Later that night we went down to Ivan’s Stressfree Bar and spent a while sitting, enjoying the quiet.  There is a great story on the wall at Ivan’s that sums up Americans in the islands. It goes like this:

 

A boat docked in a tiny island village.

 

An American tourist complimented a fisherman on the quality of his catch and asked how long it took to catch them.  “Not very long,” answered the fisherman.

 

“Why didn’t you stay out longer and catch more fish?”  asked the American.

The fisherman explained his small catch was sufficient to fill the needs of him and his family.

 

“But what do you do with the rest of your time?” asked the American.

 

“I sleep late, fish a little, play with my children and take a siesta with my wife.  In the evenings I go into the village to see my friends, play my guitar and sing a few songs.  I have a very full life.”

 

The American interrupted.  “I have an MBA from Harvard and I can help you!  You should start by fishing longer everyday.  You can then sell the extra fish you catch.  With the extra revenue, you can buy a bigger boat.”

 

“And then?”  asked the fisherman.

 

“With the extra money the boat will bring in, you can buy a second one and a third one and so on until you have an entire fleet of trawlers. Instead of selling your fish to a middle man, you can negotiate directly with the processing plant and maybe even open up your own plant.  You can then leave this tiny village and move to Atlanta, Los Angeles, or even New York City.  From there you can direct your new enterprise.”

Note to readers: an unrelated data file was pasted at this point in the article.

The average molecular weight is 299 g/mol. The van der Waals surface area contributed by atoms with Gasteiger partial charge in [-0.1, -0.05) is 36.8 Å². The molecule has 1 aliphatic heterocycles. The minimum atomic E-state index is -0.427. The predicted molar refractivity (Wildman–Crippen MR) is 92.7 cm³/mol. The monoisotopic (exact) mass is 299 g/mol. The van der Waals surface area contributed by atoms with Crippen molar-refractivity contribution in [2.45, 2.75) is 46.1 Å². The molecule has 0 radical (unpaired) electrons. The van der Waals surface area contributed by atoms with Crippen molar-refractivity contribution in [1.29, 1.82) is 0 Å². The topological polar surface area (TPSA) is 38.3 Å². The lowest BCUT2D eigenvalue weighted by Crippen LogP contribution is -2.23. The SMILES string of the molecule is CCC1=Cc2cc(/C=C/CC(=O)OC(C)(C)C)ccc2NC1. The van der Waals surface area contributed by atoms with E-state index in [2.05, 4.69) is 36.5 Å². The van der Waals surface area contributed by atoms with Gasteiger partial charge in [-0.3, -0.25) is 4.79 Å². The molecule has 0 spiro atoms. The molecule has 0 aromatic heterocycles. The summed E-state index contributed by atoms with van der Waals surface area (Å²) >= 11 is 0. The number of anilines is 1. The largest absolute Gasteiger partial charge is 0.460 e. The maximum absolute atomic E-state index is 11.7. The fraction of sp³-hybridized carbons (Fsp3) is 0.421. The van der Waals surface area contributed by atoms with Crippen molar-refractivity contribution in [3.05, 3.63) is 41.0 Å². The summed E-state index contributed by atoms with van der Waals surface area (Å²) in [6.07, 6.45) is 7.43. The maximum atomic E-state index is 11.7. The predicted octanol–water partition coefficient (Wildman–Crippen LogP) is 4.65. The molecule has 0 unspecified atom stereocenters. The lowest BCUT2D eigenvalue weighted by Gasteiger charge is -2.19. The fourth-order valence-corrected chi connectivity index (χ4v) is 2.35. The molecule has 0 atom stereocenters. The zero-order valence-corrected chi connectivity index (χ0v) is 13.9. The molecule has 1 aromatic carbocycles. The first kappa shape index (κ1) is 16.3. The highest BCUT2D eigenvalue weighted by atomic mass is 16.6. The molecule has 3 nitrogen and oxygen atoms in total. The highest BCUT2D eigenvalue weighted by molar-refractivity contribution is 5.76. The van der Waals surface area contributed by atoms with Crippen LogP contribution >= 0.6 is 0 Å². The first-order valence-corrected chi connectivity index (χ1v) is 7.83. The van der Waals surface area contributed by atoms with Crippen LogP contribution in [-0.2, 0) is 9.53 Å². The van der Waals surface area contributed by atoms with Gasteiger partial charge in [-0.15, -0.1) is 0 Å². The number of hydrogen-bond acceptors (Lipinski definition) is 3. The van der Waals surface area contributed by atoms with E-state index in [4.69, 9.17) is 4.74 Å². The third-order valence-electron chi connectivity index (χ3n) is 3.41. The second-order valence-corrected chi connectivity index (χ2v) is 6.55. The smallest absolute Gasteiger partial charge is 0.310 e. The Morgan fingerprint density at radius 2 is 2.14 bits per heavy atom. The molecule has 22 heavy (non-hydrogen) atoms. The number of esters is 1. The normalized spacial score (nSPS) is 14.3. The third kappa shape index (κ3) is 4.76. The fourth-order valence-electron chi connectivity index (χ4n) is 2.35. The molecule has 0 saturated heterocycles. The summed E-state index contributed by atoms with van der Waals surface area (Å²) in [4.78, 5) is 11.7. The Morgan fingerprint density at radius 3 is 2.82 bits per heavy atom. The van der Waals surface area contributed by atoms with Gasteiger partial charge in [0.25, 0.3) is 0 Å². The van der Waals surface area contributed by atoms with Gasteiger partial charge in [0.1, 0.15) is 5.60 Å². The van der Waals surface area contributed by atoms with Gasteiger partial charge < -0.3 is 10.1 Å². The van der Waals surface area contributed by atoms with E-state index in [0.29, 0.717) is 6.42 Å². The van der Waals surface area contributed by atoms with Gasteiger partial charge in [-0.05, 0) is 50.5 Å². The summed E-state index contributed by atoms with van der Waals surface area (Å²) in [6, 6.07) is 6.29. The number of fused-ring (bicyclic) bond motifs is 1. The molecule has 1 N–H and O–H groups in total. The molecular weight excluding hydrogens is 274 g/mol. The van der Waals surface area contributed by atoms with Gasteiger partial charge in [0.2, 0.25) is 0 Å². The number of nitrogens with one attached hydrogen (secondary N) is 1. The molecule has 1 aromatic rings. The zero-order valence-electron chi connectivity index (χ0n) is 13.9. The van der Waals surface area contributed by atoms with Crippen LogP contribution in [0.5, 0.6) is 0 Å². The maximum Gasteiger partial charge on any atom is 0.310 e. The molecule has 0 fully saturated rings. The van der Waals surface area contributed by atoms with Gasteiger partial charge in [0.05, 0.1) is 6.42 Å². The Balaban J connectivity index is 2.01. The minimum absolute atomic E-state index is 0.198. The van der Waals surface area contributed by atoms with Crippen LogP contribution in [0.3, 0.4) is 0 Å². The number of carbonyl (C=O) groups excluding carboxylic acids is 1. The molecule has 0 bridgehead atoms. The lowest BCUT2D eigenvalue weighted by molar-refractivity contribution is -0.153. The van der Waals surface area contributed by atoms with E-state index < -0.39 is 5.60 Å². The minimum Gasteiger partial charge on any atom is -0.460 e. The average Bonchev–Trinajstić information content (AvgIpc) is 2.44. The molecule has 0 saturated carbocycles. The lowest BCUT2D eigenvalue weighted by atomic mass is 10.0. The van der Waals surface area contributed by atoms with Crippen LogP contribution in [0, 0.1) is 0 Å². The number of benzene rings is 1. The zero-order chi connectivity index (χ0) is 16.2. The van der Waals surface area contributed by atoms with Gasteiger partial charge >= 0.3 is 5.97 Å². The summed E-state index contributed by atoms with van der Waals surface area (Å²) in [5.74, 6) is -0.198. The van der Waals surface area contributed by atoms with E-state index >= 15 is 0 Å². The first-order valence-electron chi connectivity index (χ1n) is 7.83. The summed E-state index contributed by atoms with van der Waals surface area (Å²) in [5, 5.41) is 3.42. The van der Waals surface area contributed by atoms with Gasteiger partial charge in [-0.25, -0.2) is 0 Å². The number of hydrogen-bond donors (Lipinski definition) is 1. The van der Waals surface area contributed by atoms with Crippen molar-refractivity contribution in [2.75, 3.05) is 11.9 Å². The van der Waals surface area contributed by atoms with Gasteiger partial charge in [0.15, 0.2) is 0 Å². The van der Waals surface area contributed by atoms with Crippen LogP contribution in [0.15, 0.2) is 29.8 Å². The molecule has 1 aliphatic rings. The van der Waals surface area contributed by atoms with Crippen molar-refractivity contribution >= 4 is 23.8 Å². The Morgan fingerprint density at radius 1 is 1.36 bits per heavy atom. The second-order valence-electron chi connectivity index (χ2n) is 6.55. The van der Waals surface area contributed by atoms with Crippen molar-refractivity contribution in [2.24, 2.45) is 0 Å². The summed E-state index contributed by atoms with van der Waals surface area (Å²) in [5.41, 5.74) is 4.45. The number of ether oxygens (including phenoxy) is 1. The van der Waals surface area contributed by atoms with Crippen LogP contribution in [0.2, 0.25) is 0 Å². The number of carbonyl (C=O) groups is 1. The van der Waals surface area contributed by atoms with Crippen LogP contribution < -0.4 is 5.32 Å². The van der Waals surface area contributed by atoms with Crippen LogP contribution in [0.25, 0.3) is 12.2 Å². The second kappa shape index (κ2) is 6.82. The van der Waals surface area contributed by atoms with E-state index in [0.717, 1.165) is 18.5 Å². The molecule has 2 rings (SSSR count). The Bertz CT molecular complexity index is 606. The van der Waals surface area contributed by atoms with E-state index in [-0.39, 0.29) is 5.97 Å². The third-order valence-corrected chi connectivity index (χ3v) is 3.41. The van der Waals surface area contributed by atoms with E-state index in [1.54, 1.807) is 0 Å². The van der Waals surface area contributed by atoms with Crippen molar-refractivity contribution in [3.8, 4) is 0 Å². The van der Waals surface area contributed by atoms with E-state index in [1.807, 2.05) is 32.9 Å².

“How long would that take?” asked the fisherman

 

“Twenty to twenty five years,” replied the American.

 

“And after that?”

 

:”Afterwards?  Well my friend.  That’s when it gets really interesting,” answered the American laughing.  “When your business gets really big you can start selling stocks and make millions.”

 

“Millions?  Really?  And after that?”

 

“After that you’ll be able to retire, live in a tiny village near the coast, sleep late, play with your children, catch a few fish, take a siesta with your wife and spend the evenings doing what you like and enjoying your friends.”

 

And the moral is:  Know where you’re going in life.  You may already be there.

 

 

 

 

 

 

 

 

Bitter End Yacht Club

A quiet day today.  After another buffet breakfast, Dan and Alan took the kids on the Hobie Cats.  Dan took Tessa and Collin on one boat and Alan went with Tristan and Alec on the other boat.  They had a great time.  At one point, Tessa was out on the bow of one of the pontoons and a wave washed her off.  Luckily she was able to hang on by one hand  until Dan was able to pull her back on.  It’s a good thing she is so strong.  The rest of the time they spent racing each other.  They came back full of stories.  Another movie night at Sand Palace and it was early to bed.

It has been so fun having our friends on the boat.  We laugh all the time about the dumbest things.  Every trip seems to have some saying that stays with us.  This time we were all talking about the movie “Talladega Nights, The Legend of Ricky Bobby”, which of course was filmed in Charlotte.  We love the line in the movie where Ricky Bobby thinks he is paralyzed and is talking to his crew chief.

Ricky Bobby: I hope you have sons. Beautiful, handsome boys. Articulate, educated, and athletic. And I hope they have their legs taken from them, so you can know what this pain is like.
Lucius Washington: [enraged] Don’t you put that evil on me, Ricky Bobby! Don’t you put that on us! You are NOT paralyzed!

 

So, “Don’t you put that evil on me Ricky Bobby” has been our theme saying the entire week.  We are a very mature group aren’t we??